II. Corporate responsibility “Being a good company” 1. Integrity of our products and services As a technology and media company, we operate in constantly evolving markets. If the framework conditions change, we can only achieve long-term success if we remain true to our values and are guided by our convic­ tions. Only independent thinkers can lead the market. This makes integrity particularly precious – the source of the trust our readers, users and customers place in the quality of our products and services. Through our publications, we contribute to the diversity of opinions. We advocate the freedom of the press, a core element of every free society, and are aware of the responsibility this entails. We have pledged to comply with the journalistic principles of the Presserat, the German Press Council (Press Code). This particularly emphasises the right to privacy and the correct handling of information, opinions and images. Editorial publications must not be influenced by the private or commercial interests of indi­ vidual employees or outside third parties.

What does integrity mean for me? And does it require rules?

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2. Upholding human rights, complying with laws and guidelines We respect and support internationally recognised human rights. We expect our employees’ behaviour towards other employees and business partners to be free from any form of discrimination based on race or ethnic origin, gender, religion or belief system, disability, age or sexual identity. We observe the law and adhere to internal guidelines and requirements. Managers are role models and provide an overview and guidance on how to apply the legal provisions relevant to their area. Violations of legal provisions may incur sanctions under employment law, liability for damages or even criminal charges.

Is my behaviour towards others always free from discrimination? Or do I sometimes turn a blind eye?

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3. Protecting personal rights and data We respect the personal rights of our employees, business partners and customers. We treat personal data with particular care. This includes securely storing personal data to protect it against unauthorised access by third parties. Employees who handle personal data are sup­ ported by professional legal advisers and company data protection officers.

Is the data and information entrusted to me adequately protected? Or should I be doing more?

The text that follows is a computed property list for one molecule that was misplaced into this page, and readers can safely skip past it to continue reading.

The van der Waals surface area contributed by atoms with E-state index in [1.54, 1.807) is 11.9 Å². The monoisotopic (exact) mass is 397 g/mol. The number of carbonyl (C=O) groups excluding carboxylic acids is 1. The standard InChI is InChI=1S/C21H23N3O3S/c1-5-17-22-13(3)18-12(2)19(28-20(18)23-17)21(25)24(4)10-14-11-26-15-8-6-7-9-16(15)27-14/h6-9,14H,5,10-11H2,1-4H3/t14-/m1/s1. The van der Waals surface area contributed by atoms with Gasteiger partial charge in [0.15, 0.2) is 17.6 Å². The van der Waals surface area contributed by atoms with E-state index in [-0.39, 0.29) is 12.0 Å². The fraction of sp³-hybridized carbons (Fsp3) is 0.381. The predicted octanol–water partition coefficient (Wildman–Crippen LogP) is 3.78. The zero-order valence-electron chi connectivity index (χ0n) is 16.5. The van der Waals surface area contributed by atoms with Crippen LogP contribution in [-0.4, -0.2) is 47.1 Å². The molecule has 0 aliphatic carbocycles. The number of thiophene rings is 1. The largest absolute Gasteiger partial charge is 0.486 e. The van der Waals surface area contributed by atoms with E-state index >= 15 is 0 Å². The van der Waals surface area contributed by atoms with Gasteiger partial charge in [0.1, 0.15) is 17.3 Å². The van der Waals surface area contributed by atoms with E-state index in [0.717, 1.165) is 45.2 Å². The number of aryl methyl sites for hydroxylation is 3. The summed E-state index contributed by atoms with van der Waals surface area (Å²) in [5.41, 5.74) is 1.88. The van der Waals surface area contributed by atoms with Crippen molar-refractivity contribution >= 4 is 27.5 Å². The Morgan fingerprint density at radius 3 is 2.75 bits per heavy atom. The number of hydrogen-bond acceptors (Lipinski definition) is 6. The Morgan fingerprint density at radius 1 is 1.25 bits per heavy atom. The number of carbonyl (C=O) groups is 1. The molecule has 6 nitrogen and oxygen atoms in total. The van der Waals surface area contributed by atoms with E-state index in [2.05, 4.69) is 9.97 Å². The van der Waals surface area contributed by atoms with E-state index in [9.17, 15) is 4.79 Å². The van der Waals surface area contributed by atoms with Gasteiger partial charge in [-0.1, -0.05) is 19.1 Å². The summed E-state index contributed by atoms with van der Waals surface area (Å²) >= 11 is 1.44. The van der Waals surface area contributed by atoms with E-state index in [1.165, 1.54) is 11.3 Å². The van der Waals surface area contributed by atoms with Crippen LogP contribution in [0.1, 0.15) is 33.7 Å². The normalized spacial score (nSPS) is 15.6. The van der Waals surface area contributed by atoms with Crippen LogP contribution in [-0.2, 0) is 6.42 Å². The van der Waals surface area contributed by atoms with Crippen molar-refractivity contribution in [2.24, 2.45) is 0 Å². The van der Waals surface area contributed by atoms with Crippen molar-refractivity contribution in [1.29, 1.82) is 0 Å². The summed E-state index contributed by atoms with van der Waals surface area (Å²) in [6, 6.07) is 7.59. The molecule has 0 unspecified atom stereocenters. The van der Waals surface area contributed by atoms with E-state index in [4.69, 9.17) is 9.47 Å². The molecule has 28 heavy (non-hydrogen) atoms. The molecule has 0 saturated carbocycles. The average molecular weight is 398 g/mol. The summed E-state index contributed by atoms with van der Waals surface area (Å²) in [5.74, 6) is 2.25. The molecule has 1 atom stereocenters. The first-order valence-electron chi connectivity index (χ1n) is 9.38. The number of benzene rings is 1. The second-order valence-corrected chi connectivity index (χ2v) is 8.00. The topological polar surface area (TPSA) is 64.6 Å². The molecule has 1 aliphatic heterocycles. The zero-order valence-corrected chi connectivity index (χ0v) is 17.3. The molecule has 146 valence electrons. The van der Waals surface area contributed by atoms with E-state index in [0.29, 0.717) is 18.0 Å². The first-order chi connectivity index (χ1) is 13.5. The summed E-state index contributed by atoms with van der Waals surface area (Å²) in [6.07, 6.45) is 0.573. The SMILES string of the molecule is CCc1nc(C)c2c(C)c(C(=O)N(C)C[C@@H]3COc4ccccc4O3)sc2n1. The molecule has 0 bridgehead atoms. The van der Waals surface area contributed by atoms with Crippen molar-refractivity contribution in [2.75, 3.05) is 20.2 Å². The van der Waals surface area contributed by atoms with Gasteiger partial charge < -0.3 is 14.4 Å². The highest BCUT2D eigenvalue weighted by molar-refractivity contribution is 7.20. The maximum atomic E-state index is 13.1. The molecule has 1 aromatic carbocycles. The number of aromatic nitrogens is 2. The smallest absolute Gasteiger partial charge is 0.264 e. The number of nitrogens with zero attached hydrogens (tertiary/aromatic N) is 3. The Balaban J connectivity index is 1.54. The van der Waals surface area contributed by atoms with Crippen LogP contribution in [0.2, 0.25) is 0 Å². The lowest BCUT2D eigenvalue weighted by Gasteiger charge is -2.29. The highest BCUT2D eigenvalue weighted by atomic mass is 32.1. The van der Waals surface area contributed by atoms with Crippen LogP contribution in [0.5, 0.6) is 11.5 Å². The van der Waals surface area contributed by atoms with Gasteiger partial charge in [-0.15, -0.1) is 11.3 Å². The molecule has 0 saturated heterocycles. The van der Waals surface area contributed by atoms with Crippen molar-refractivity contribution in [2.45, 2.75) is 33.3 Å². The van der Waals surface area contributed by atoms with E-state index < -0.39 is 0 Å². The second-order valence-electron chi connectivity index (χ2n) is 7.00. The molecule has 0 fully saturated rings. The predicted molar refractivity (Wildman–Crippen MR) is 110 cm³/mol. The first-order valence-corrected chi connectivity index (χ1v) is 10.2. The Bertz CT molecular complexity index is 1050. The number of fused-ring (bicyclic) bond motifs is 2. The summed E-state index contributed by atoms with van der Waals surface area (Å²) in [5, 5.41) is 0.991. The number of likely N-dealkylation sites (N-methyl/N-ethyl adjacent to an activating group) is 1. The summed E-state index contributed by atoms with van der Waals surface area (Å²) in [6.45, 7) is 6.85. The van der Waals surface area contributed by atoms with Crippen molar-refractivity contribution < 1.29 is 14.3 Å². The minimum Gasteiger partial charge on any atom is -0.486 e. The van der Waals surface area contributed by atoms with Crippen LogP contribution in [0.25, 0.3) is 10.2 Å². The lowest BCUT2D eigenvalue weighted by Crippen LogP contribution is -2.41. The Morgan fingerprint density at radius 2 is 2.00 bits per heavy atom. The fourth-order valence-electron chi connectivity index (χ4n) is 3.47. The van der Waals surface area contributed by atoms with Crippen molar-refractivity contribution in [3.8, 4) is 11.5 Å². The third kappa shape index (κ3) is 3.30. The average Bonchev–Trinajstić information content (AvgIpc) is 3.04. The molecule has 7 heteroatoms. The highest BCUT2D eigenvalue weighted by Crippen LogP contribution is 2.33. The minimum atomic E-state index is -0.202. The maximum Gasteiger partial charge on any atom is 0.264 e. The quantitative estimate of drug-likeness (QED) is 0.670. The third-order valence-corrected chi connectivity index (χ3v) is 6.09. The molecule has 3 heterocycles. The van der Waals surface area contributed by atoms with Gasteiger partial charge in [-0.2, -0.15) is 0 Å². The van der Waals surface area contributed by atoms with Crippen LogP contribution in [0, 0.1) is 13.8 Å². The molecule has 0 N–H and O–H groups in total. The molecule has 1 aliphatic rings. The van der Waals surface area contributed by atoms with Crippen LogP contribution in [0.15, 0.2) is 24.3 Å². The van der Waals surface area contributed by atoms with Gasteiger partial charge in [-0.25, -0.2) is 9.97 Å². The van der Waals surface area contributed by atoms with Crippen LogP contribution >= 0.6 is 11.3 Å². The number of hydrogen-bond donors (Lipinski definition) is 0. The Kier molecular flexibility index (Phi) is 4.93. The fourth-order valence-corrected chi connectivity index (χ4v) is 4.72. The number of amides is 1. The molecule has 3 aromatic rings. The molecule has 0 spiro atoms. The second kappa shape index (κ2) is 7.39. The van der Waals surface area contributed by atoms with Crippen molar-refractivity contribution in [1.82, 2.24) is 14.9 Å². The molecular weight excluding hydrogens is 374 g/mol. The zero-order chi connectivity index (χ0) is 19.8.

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4. Creating an attractive working environment Our commercial success is based on our employees’ motivation and the enthusiasm with which they approach their work. We take responsibility for our employees and strive to offer an attractive working environment. In particular, this involves a friendly, trusting atmosphere, encouraging individual development and competitive wages and salaries.

Am I helping to create a trusting working atmosphere? Am I equally open to praise and criticism?

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III. Conduct within the company “Working in good company� 1. Respect and trust Our interaction is shaped by mutual respect and fairness above and beyond all hierarchy levels and company branches. Politeness, honesty and tolerance are three key cornerstones of our corporate culture, enabling us to develop trusting relationships. Each manager is responsible for his/her employees and must earn their acceptance through achievements, integrity, openness and social skills. Managers set clear, ambitious goals and give their employees the flexibility to achieve the best they can.

Am I considerate towards my colleagues, employees and business partners? Am I able to address difficult topics while still looking to the future?

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2. Avoiding conflicts of interests Employees may find themselves required to make deci­ sions in which the interests of our company differ from their personal interests. For example, there may be a potential conflict of interests if an employee has profes­ sional contact with a business partner with whom they also have a personal or family connection. Such conflicts of interest may hinder impartiality in company-related decisions. Employees who find themselves in a potential or real conflict of interest must therefore inform their manager immediately and come to an agreement on any further actions.

Are the company’s interests always clear in my mind? Even if I see things in a different light?

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3. Protecting company property and assets We provide our employees with the tools and devices they require to fulfil their role in the company. We trust that our employees will use these resources sparingly and responsibly. Company property and all other company assets are to be used for their intended commercial purpose only. Wrongful use, e.g. for unauthorised private or illegal purposes, is not permitted. All employees are prohibited from using our IT system to view, store or send illegal online content.